How to make holiday returns with buy now, pay later

Shoppers who used "buy now, pay later" to help finance gifts this holiday season may soon encounter an unwelcome surprise: Returns can be more challenging than when buying from the store with cash or…

How to make holiday returns with buy now, pay later

Shoppers who used "buy now, pay later" to help finance gifts this holiday season may soon encounter an unwelcome surprise: Returns can be more challenging than when buying from the store with cash or a credit card.Returns and disputes are a common concern among buy now, pay later users, a ccording to a September 2022 report from the Consumer Financial Protection Bureau, and dispute resolution is the top buy now, pay later-related complaint in the CFPB's Consumer Complaint Database.But making a seamless return with buy now, pay later isn't impossible if you know the process ahead of time. Whether it's a gift you bought or received, you'll want to deal with the retailer when making the return and follow up with the buy now, pay later provider, if necessary.When you use a buy now, pay later provider like Afterpay, Affirm or Klarna, you're opting to divide your total purchase into smaller, often interest-free installments while the provider pays in full on your behalf. That means when you make a return, the refund goes to the buy now, pay later provider.

It's up to the provider to apply the refund to your account, and there's usually a lag.Because buy now, pay later loans have quick turnarounds — payments are due every two weeks on standard pay-in-four loans — you can get stuck making payments on a gift that has been returned.The industry also remains largely unregulated. If a package goes missing or arrives damaged, consumers have fewer protections compared with other financing products."Returns can be a challenge with buy now, pay later because there are specific dispute provisions that apply to credit cards that may not exist in the BNPL space depending on the lender," says Laura Udis, senior program manager of small dollar, marketplace and installment lending at the CFPB.Udis points out that some providers voluntarily offer protections. PayPal and Klarna, for example, have formal protection policies, which may increase the likelihood of a refund.According to Klarna, its buyer protection policy was implemented to reassure shoppers they can safely shop with the app."If goods are not delivered or if there is something wrong with them, we have a clear process to help shoppers resolve any issue and ensure that no customer is unjustifiably liable to pay for a purchase," Kristina Elkhazin, head of Klarna North America, said in an email.However, returns are ultimately subject to the store's policy, and shoppers should prioritize getting returns approved with the store before contacting the buy now, pay later provider.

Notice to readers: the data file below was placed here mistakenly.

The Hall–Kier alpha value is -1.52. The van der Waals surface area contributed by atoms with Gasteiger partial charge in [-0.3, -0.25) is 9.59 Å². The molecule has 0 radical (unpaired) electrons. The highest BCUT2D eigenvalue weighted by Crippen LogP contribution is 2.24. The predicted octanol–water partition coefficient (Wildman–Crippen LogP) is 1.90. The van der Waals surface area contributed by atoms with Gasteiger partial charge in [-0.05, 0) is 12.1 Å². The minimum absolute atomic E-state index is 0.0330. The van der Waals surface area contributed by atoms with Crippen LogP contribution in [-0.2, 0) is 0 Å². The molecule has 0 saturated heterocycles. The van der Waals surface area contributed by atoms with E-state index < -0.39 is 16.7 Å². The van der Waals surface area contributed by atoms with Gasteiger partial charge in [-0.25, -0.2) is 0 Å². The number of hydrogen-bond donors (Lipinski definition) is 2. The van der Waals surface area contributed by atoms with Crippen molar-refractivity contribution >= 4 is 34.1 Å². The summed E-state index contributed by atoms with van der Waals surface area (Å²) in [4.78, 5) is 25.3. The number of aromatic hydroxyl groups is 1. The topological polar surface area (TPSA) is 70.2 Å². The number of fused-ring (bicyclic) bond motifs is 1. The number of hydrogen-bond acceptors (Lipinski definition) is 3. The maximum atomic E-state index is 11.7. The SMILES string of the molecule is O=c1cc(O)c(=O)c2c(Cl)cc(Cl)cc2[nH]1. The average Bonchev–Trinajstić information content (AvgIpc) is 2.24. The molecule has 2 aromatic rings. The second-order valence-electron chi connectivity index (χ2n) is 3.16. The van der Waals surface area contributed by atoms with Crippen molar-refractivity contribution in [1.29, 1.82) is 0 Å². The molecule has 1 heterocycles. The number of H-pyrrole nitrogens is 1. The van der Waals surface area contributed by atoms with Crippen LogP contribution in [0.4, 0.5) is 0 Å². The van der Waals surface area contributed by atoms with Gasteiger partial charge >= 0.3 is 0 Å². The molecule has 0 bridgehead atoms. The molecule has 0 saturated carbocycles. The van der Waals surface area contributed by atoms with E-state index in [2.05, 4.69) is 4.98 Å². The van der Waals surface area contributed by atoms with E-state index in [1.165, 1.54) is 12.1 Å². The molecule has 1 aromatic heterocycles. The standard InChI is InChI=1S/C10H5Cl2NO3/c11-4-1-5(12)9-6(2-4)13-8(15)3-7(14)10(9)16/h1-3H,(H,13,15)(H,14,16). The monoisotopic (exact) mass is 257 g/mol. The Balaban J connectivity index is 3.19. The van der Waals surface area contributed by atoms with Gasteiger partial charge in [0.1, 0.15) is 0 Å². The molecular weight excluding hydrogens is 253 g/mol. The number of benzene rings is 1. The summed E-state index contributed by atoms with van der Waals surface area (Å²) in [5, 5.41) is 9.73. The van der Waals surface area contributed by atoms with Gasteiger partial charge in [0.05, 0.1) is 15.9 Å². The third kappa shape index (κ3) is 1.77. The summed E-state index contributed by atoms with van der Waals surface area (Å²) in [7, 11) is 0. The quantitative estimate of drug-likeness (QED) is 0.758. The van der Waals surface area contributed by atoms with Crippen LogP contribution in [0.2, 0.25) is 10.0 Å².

FILE - A shopper carries bags down Fifth Avenue on Friday, Nov. 25, 2022, in New York. If you bought an unsuccessful gift this holiday season with a 'buy now, pay later' plan, you or the recipient might be wondering how to return it.

Buy now, pay later returns are sometimes tricky because you're dealing with multiple parties, including the store the gift is from and the buy now, pay later provider that financed the purchase. (AP Photo/Julia Nikhinson, File) Julia Nikhinson If you need to return a holiday gift that was purchased with buy now, pay later, follow these steps.— CHECK THE BUY NOW, PAY LATER PROVIDER'S RETURN PROCESS: Most providers maintain a webpage that explains the process, which can vary by provider. Learn what to expect with a refund and timeline.— RETURN THE GIFT TO THE STORE: Providers will direct you to the retailer first , so check the store's return policy.

If possible, return online orders in person so you don't risk the item getting lost in the mail. Bring relevant documents like a receipt or email confirmation. If you don't have a receipt, you may be able to make an exchange or receive store credit, depending on the store's policy.— KEEP RECORDS: Retain copies of all transactions, including returns, exchanges or issued store credit.

If you mailed a return, get a tracking number. Keep a log of communications with the store.— FOLLOW UP WITH THE BUY NOW, PAY LATER PROVIDER: Some providers may ask you to report a return on their website or app, while others require no action on your end.— KEEP MAKING PAYMENTS: Once you've returned the gift, keep paying off your loan. Refunds can take a while, and if you miss a payment, you may be charged a late fee or other penalty.

Some providers, like Afterpay, may allow you to defer a payment once you've made a return.— POTENTIALLY FILE A DISPUTE: If your purchase has not been refunded in a timely manner — from a few days to a few weeks, depending on the buy now, pay later provider — contact the provider's customer service department for more information. If the store isn't accepting your return, consider filing a dispute with the provider. This may mean logging in to your account and filling out an online form.

There's no such thing as a universal best credit card. The right card for you depends on your lifestyle, your goals and your credit history. For instance, if you're looking for travel rewards but your friend is building credit, the best card for each of you will differ greatly.And while there may not be one best card for you — the average American has about three cards, according to a 2021 Experian study — there are many times a card can be wrong for a specific situation.Here are eight times you could be using the wrong credit card, and what you can do instead.